NASA and Boeing Unveil New Eco-Friendly X-Plane

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NASA and Boeing have joined forces to create a new aircraft designed to offer eco-friendly flights.

Dubbed X-66A by the U.S. Air Force, the aircraft will be built by Boeing and will focus on achieving net-zero emissions from passenger aviation. The aircraft will be produced through the Sustainable Flight Demonstrator project and seeks to inform a potential new generation of more sustainable single-aisle aircraft. Working with NASA, Boeing will build, test, and fly a full-scale demonstrator aircraft with extra-long, thin wings stabilized by diagonal struts, known as a Transonic Truss-Braced Wing concept.
The Transonic Truss-Braced Wing concept involves an aircraft with extra-long, thin wings stabilized by diagonal struts.

“At NASA, our eyes are not just focused on stars but also fixated on the sky. The Sustainable Flight Demonstrator builds on NASA’s world-leading efforts in aeronautics, as well climate,” said NASA Administrator Bill Nelson. “The X-66A will help shape the future of aviation, a new era where aircrafts are greener, cleaner, and quieter, and create new possibilities for the flying public and American industry alike.”

The X-66A is the first X-plane specifically focused on helping the United States achieve the goal of net-zero aviation greenhouse gas emissions, which was articulated in the White House’s U.S. Aviation Climate Action Plan. The Sustainable Flight Demonstrator project is striving to help the United States achieve net-zero carbon emissions from aviation by 2050.

“To reach our goal of net zero aviation emissions by 2050, we need transformative aircraft concepts like the ones we’re flying on the X-66A,” said Bob Pearce, associate administrator for NASA’s Aeronautics Research Mission Directorate. “With this experimental aircraft, we’re aiming high to demonstrate the kinds of energy-saving, emissions-reducing technologies the aviation industry needs.”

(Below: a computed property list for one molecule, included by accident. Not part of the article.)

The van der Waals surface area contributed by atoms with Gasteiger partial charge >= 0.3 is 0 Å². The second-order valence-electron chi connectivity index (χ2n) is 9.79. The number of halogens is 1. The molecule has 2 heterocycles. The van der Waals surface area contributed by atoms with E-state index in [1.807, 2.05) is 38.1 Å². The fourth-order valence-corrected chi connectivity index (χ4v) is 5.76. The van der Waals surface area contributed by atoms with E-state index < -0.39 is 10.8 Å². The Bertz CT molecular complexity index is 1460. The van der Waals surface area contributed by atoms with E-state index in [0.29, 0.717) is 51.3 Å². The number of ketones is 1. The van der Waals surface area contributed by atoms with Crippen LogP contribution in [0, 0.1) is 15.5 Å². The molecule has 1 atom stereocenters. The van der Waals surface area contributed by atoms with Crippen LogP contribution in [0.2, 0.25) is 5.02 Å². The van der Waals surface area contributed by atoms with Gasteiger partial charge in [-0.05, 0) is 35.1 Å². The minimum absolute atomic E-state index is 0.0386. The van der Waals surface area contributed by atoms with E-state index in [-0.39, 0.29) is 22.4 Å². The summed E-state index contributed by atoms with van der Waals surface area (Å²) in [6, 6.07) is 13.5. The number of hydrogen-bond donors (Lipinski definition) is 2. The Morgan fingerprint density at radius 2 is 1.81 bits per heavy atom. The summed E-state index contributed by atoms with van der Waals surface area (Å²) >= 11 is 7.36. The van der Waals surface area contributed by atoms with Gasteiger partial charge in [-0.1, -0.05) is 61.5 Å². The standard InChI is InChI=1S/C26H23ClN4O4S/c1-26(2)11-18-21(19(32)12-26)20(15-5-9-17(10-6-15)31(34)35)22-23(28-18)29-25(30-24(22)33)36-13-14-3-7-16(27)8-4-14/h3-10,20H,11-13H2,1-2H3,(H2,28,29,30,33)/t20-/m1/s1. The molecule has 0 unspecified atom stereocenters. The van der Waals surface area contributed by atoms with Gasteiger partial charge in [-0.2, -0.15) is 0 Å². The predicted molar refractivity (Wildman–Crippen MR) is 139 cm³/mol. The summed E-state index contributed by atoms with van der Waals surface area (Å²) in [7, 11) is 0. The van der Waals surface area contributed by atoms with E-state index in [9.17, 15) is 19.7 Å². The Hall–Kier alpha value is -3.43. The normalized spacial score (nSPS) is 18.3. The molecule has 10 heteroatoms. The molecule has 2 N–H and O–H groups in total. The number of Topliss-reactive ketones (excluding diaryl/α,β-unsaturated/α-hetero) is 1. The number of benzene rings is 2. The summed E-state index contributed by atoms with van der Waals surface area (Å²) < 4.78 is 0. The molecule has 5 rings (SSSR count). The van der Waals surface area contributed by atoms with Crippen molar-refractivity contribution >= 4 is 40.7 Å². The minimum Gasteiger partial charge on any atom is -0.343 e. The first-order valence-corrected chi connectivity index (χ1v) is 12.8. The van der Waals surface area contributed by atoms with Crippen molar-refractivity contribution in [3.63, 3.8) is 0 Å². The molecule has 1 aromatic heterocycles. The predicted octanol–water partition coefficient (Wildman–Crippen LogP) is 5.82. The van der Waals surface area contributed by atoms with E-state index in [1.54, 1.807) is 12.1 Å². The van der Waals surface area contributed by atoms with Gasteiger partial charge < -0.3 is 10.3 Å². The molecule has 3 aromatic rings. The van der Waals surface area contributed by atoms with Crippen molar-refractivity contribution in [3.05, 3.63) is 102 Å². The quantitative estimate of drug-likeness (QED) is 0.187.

NASA and Boeing eco-friendly flights
NASA and Boeing have joined forces to create a new aircraft designed to offer eco-friendly flights. © Reuters/NASA/Cover Images/showbiz

Single-aisle aircrafts are used in many airline fleets—and due to their heavy usage, account for nearly half of the world’s aviation emissions. NASA plans to complete testing for the project by the late 2020s so that the technologies and designs demonstrated by the project can inform industry decisions about the next generation of single-aisle aircraft that could enter into service in the 2030s.

The partnership between NASA and Boeing launched in January 2023 when NASA issued an award to Boeing for their Sustainable Flight Demonstrator project. Through the project, they have built the Truss-Braced Wing concept, which they developed and flight tested together.

“Since the beginning, NASA has been with you when you fly. NASA has dared to go farther, faster, higher. And in doing so, NASA has made aviation more sustainable and dependable. It is in our DNA,” said Nelson. “It’s our goal that NASA’s partnership with Boeing to produce and test a full-scale demonstrator will help lead to future commercial airliners that are more fuel efficient, with benefits to the environment, the commercial aviation industry, and to passengers worldwide. If we are successful, we may see these technologies in planes that the public takes to the skies in the 2030s.”

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The Air Force provided a designation for the X-66A that validates technologies for a Transonic Truss-Braced Wing configuration that, when combined with other advancements in propulsion technology, materials, and systems architecture, could result in up to 30 percent less fuel consumption and reduced emissions when compared with today’s aircraft.

“We’re incredibly proud of this designation because it means that the X-66A will be the next in a long line of experimental aircraft used to validate breakthrough designs that have transformed aviation,” said Todd Citron, Boeing’s chief technology officer. “With the learnings gained from design, construction, and flight-testing, we’ll have an opportunity to shape the future of flight and contribute to the decarbonization of aerospace.”

NASA’s history with the X-plane designation dates back to the 1940s, when its predecessor agency, the National Advisory Committee for Aeronautics (NACA), created an experimental aircraft program with the Air Force and the U.S. Navy. The X-66A is the latest in a long line of NASA X-planes—with support from the Armstrong Flight Research Center in Edwards, California, NASA has been able to provide technical expertise and support for several additional X-planes.

The Sustainable Flight Demonstrator project is an activity under NASA’s Integrated Aviation Systems Program and a key component of the agency’s Sustainable Flight National Partnership, which focuses on developing new sustainable aviation technologies.

Through the project, NASA will be investing $425 million over seven years, while also contributing technical expertise and facilities towards eco-friendly aviation.

(Source: Reuters)

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